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Chuck1231, just noticed that you posted the car capacity. Can you tell me where that originated and the years that it shows it to be.. By the way, I can find no entry for this theater in the Motion Picture Daily which supposedly listed all the theaters up to 1970 or so.
Chuck1231, I just don’t think that the Palisades existed. I have newspaper ads for the last days of the Stockade that agree with their disappearing from the listings in the City Directory. I have the same for the B&L Drive In. There are no listings for the Palisades in the City Directory, old Phone Directories, or newspaper ads. Just cannot verify that it existed plus none of the folks that grew up in the area have any memory of this theater – nor do the folks at the local newspaper in Williamsburg.
Last ad found – not sure if this is last ad or not
Found the news story that showed the Lyric closed on Aug 31, 1947 and reopened on Nov 8, 1947 as the Basie, named after Count Basie. Count Basie played 5 concerts on April 24, 1948
Per the opening day ad, the Carver opened for business in Oct 1946
Based on news stories in the Norfolk Journal and Guide, it appears that the Lincoln closed in 1927 and was immediately renamed the Capitol. Just months later, the Capitol was sold to Elder Michaux who converted it into a Church of God.
There was a story dated Sept 10, 1927 announcing that the Capitol was opening in the old Lincoln Theater on Jefferson Ave.
Another story dated Nov 5, 1927 tells of the opening of Church of God in the old Capitol Theater Building.
The building still stands and and is the Gospel Spreading Church of God to this day.
Found a story announcing the opening of the Rim Theater – opened July 4, 1949.
From the NNHS65.comFrom NNHS65.com
Barton Op. 350 of 10 ranks and three manuals was originally installed in the Paramount Theatre in Newport News, Virginia. It has the distinction of being the last instrument shipped from the Barton factory in 1931. It was later installed in a theatre in Alexandria, Virginia for a few years, moved to the Midwest where eventually the organ was purchased by the Granada Historical Society and installed in the Granada Theatre in Kansas City in 1986 and had 11 ranks added to it. The Granada Theatre closed, and in 1997 it was purchased by Phil Maloof and installed in his Music Room here in Las Vegas. About the same time the six-manual console from the Barton 55-rank organ in the Chicago Stadium (which was torn down to make way for the new United Center, the pipes of the instrument were never relocated to a new home, and while in storage, 75% of the organ was destroyed in a fire) was also purchased by Phil Maloof and was completely restored and connected to operate the Barton Op. 350. The original console has also been retained. Another 10 ranks were added making a total of 32 ranks. In addition the organ has some “classical” ranks added bringing the total to 43 ranks. Bob Maes was the principal technician responsible for the current installation.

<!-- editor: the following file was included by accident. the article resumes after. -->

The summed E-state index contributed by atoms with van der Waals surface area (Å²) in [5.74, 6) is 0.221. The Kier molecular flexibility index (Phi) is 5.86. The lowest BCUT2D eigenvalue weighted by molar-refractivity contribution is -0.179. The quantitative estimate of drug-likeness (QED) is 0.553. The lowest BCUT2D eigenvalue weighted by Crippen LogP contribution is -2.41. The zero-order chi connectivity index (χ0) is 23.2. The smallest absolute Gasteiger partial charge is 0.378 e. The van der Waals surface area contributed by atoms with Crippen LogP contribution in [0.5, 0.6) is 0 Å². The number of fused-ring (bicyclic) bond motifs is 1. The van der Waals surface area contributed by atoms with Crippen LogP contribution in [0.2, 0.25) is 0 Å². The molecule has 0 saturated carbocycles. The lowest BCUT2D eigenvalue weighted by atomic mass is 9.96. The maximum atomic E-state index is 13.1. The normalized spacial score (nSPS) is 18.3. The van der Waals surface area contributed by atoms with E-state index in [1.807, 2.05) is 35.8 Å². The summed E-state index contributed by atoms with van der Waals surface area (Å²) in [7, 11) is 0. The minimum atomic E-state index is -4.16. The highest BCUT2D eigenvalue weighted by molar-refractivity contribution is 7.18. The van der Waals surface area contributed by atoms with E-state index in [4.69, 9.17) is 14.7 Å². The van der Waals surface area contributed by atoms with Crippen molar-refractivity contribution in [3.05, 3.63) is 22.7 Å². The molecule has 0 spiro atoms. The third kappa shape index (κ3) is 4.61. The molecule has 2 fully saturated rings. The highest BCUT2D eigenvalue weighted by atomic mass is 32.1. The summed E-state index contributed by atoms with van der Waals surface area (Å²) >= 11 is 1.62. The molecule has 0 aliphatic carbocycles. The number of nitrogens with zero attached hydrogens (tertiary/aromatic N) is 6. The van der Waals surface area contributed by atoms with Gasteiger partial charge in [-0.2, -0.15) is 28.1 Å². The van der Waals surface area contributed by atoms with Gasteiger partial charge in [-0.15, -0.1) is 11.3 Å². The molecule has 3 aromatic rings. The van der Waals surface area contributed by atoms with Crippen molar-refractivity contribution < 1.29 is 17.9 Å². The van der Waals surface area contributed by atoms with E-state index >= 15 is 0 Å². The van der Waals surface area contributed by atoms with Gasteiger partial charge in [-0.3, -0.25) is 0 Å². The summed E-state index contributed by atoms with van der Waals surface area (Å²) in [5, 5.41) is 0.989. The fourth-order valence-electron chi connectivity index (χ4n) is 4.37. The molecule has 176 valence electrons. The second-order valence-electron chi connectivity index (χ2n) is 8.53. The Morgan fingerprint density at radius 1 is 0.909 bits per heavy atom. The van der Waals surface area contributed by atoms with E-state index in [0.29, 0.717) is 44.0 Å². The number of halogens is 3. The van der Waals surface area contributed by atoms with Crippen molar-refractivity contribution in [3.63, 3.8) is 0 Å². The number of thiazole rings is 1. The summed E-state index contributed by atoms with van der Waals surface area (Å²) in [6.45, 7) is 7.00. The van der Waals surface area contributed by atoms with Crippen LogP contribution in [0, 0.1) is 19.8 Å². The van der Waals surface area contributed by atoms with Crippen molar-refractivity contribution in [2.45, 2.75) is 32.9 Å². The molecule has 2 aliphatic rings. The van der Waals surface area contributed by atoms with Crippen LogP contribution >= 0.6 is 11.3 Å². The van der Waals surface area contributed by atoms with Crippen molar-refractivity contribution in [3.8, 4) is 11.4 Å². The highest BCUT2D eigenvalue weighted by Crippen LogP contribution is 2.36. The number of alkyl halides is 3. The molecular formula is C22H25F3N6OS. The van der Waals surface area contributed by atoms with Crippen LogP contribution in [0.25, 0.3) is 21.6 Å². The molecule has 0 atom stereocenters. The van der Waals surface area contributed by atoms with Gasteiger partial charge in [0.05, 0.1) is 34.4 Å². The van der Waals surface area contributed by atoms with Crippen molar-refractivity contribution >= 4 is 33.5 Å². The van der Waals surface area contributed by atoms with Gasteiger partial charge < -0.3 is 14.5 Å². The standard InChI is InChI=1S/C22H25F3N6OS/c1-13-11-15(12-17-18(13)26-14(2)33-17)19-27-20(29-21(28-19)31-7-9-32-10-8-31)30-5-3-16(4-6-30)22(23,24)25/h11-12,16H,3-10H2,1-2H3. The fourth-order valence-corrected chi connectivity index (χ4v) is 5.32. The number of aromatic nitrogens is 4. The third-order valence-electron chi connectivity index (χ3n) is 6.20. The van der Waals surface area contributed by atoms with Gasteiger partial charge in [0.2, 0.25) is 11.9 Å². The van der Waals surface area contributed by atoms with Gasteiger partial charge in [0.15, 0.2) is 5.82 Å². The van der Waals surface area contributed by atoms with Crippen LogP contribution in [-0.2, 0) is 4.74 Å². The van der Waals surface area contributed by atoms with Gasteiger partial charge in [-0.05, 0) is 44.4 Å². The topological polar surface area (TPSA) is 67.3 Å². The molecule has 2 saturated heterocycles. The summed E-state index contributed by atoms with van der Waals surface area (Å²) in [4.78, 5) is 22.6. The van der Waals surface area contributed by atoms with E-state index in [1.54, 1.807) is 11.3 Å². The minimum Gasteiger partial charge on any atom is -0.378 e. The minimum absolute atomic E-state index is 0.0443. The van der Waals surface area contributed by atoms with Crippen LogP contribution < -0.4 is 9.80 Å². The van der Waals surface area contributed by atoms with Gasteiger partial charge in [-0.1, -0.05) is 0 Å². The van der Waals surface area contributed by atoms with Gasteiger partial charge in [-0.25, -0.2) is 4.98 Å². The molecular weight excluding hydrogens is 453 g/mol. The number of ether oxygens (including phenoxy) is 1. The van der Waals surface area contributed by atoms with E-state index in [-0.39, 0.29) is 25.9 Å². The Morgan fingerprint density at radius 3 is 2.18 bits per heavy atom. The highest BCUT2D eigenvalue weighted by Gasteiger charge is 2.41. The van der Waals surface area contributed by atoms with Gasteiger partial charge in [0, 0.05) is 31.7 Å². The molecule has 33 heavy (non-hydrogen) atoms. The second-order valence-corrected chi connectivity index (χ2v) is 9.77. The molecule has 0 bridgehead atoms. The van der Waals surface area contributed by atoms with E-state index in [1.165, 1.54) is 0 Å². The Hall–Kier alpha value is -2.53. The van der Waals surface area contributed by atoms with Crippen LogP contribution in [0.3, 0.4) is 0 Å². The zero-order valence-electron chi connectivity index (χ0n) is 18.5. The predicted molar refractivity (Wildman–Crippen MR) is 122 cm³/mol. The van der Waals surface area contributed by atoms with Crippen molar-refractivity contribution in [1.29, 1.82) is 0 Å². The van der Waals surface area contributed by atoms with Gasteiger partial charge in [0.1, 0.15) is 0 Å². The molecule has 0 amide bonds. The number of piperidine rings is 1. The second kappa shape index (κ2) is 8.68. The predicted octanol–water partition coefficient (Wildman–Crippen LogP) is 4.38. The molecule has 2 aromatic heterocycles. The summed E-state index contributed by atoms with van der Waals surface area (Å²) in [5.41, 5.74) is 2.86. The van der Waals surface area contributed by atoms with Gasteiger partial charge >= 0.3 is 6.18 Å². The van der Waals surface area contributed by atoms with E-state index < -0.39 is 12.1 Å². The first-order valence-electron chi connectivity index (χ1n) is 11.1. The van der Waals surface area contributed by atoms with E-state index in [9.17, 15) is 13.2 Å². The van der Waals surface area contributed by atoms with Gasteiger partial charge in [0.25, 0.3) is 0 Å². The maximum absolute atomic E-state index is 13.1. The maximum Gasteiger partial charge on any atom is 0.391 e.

The next ad would designate it as the Rapanna Theater
The Wonderland Theater was built in 1921 and operated until 1931 when it was renamed the York Theater.
It closed in May 1966. During segregation, the York served both white and black audiences with the black folks sitting in the balcony with a separate ticket booth just inside the entry door. I was told that there were no provisions for concessions for them.
A local historian told me that it reopened for a short period on weekends under the name Lisa.
I had a chance to tour the theater today – or what is left of it. It has been heavily remodeled and hard to tell anything about its theater days. The original doors are in place with a double set.
The whites entered through the left hand doors with the ticket booth directly inside to the right.
Black entered through the right hand doors with the ticket booth to the left (served by the same person) with the stairs to the balcony straight ahead.
The balcony is still in place but all the seats are gone. The balcony is being used as storage.
The Projection room is there but the projectors were sold for salvage.
Downstairs you the stage is still standing in the rear but again the whole area is storage.
The owner told me that he removed the metal ends off each aisle and sold them for a handsome price on ebay.
It was great to visit but sad overall.
The Motion Picture Daily shows an opening year of 1947 also.
This was the Messick Theater being converted into a private home in Aug 1977
I took the photo that is on this site. That building is now gone.
I live in the area. I have asked a ton of old timers about this drive in and there are no memories of such. I have checked the local newspaper for ads (over 30 years) and have yet to find such. I have Movie Theaters Annuals from 1928 to 1960 and this theater is not listed at all. Makes you wonder, does it not?
History of this Theater:
Essex Theater opened in 1930 with 400 seats Essex Theater closed in 1936.
The New Essex opened in 1936, closed in 1938.
The DAW opened in 1939 and closed in 1998. Closing date confirmed by the last operator.
Per the current operator, this theater opened in 2000
This theater opened in March 1997 and operated as the Regal 12 until Jan 2005. In May 2005, it reopened as the Riverdale Cinema Cafe. Still open as of this date.
Opened in July 1965 and closed in 1997
Operated as the Sidney Lust from 1949 to 1969 then became the Hampton Drive in from 1969 to 1979. XXX in its last days. The rear of the big screen faced the Pembroke Ave, the main drag at that time between Newport News and Hampton.
Local records indicate that this theater closed in 1921-1922.
Operated from1972 to 1997